Somebody’s Big, Stupid Second Cousin

There was an intriguing piece today in the WSJ applying the principles of The Wisdom of Crowds to predicting the outcome of the 2008 presidential election. The logic of it was persuasive when it invoked Wikipedia, which I find to be far more useful and reliable than detractors claim (when people say it’s inaccurate, I want to know, Compared to what source of such breadth and depth?)

It was less persuasive in the preceding sentence, when it said,

This collective intelligence also accounts for why Google results,
determined by an algorithm reflecting the popularity of Web results
matching a search, are so relevant….

Today, wearing my vice president hat, I heard a presentation on new vistas of user-specific smart online advertising that the presenter described more than once in “Big Brother” terms — not as a bad thing, but in terms of Big Brother’s storied effectiveness and, I suppose, intrusiveness into private thinking patterns.

But you know what? So far, I’ve been hugely unimpressed by the effectiveness of software that is supposed to get to know me well enough that it can predict what I want. Take Netflix, for instance. I have freely given Netflix more than its share of info on my preferences. I have, for instance — and I’m embarrassed to admit this — rated 1,872 movies on the one-through-five-star system. Yes, that’s one thousand, eight hundred and seventy-two. Any time Netflix has said I need to “rate more movies” — and it seems to have an insatiable appetite in this regard — I have taken a few moments (in the evenings, of course) to oblige.

I have done this in a vain attempt to give Netflix enough info to at least make a wild guess as to what sort of movies I like. It still doesn’t seem any deeper or more intuitive than what a clerk at an ’80s-style video store might have guessed after less than a dozen rentals. Or so it seems to me.

For instance, Netflix is convinced I’ve got a fierce hankering to watch “Classics” — you know, movies with Clark Gable or Myrna Loy or whatever. Apparently, this is based on the fact that I’ve given high ratings to, for instance, “It Happened One Night” and “The Thin Man.” But of course I give those high ratings! Any literate movie fan would! That doesn’t mean I want to see them again, or that I want to see lesser films with the same actors in them! I don’t have a black-and-white jones here, people. I just acknowledge quality, and I think my judgments along those lines are fairly conventional, really. What I need you to do is extrapolate what I might like among films I haven’t seen or heard about…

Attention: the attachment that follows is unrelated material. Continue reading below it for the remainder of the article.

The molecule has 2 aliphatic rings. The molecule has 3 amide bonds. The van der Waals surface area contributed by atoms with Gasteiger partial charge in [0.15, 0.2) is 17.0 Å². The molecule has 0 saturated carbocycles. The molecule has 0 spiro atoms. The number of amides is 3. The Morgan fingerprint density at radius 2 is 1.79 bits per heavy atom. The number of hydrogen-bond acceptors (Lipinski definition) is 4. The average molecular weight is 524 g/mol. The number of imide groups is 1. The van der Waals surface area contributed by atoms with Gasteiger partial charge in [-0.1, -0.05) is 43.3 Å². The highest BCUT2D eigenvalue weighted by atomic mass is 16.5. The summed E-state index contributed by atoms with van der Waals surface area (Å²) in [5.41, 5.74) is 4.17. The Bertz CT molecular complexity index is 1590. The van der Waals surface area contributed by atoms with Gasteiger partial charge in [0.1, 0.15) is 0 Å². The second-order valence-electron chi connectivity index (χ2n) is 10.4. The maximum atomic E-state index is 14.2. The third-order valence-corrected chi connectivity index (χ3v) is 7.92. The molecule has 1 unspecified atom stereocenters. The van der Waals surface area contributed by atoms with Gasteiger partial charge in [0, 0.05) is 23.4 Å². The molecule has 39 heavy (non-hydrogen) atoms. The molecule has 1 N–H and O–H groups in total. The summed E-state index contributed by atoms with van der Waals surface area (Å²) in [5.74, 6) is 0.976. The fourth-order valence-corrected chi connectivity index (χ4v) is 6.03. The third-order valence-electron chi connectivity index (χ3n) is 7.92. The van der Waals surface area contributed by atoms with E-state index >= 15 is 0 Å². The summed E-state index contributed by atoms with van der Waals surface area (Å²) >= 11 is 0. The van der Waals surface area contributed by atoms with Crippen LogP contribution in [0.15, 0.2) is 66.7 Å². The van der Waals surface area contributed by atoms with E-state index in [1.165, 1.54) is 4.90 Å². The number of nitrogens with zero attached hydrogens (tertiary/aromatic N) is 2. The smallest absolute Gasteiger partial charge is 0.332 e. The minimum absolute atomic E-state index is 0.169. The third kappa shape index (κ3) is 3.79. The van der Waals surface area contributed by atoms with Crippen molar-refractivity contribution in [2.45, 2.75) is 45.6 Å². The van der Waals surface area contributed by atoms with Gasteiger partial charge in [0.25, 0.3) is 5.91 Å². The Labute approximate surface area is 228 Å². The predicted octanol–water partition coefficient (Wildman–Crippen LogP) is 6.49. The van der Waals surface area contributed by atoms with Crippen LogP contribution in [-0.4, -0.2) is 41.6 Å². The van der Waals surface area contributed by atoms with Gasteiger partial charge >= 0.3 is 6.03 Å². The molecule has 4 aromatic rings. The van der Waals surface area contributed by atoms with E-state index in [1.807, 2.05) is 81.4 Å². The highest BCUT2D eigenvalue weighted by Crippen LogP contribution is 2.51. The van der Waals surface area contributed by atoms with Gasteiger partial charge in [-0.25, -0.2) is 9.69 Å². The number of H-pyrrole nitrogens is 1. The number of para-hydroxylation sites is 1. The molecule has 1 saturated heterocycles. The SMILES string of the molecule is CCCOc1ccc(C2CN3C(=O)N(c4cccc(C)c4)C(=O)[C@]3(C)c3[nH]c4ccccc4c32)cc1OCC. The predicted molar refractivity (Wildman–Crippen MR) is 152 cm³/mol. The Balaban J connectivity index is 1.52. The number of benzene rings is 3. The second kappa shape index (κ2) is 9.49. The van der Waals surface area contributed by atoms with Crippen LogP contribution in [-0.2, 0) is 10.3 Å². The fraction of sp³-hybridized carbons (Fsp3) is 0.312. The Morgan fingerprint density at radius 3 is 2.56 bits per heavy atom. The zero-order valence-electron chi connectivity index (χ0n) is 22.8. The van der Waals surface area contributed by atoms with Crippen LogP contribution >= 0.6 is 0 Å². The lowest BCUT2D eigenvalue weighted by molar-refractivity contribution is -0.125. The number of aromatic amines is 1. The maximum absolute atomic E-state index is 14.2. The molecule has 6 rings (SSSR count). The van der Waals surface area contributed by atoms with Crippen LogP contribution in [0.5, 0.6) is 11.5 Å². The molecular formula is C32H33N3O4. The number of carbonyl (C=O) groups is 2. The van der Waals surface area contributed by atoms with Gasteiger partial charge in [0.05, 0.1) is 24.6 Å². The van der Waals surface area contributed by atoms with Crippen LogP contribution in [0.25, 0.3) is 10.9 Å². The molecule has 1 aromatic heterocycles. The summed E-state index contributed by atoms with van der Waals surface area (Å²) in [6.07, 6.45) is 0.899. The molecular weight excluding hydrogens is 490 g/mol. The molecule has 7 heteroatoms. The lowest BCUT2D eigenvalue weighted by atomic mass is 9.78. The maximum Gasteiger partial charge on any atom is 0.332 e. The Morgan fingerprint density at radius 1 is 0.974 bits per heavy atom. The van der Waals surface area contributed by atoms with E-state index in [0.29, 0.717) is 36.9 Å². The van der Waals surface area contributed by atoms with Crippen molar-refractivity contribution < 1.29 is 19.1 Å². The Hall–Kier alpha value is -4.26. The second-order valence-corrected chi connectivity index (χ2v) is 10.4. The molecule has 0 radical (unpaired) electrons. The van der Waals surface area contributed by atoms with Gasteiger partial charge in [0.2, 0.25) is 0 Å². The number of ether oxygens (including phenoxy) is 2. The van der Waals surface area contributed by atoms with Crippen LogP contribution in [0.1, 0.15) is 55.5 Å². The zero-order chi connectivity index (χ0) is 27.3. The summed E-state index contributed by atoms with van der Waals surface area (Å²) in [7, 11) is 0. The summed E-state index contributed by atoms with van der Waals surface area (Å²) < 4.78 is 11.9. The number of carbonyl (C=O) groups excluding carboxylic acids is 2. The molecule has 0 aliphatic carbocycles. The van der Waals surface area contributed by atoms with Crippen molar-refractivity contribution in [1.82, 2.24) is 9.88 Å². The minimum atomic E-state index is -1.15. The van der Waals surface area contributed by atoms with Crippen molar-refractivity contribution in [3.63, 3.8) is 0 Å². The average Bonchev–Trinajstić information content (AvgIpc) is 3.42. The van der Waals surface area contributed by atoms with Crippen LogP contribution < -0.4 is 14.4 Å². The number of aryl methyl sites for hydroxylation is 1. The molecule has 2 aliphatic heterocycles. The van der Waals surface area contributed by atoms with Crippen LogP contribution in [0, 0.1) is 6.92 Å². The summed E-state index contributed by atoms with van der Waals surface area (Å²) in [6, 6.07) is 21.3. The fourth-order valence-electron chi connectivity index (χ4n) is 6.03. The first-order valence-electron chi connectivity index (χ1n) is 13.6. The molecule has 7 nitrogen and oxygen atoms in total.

Whatever. Anyway, this sort of software hasn’t figured me out, even when I’ve wanted it to. It’s more like somebody’s stupid second cousin than Big Brother.

4 thoughts on “Somebody’s Big, Stupid Second Cousin

  1. faustd

    Does “rating” movies for Netflix mean “rating” in the classical sense? In other words, you rate movies that you have actually seen?
    If so, what the heck?!?
    You have rated 1,872 movies…meaning you have actualy watched that many? If so, Wow. I didn’t think I had a life, but compared to you, I’m the fricking president. I don’t think I’ve watched a tenth of that number…but then of course I don’t watch many movies anyway.
    The other thing is had I watched that many, I certainly don’t think I’d have taken the time to rate many of them…certainly not all 1900. David

  2. Brad Warthen

    You’d be surprised. Once somebody starts running the titles by you (along with an image of the poster), you’ll realize you’ve seen a lot more than you think you have — either on TV or at the theater, or on video.

  3. Brad Warthen

    You do reach a certain saturation point… the last few times I’ve agreed to rate movies, I’ve gone through a couple of screens without finding anything I like, and get bored and quit. I may never crack 2,000…

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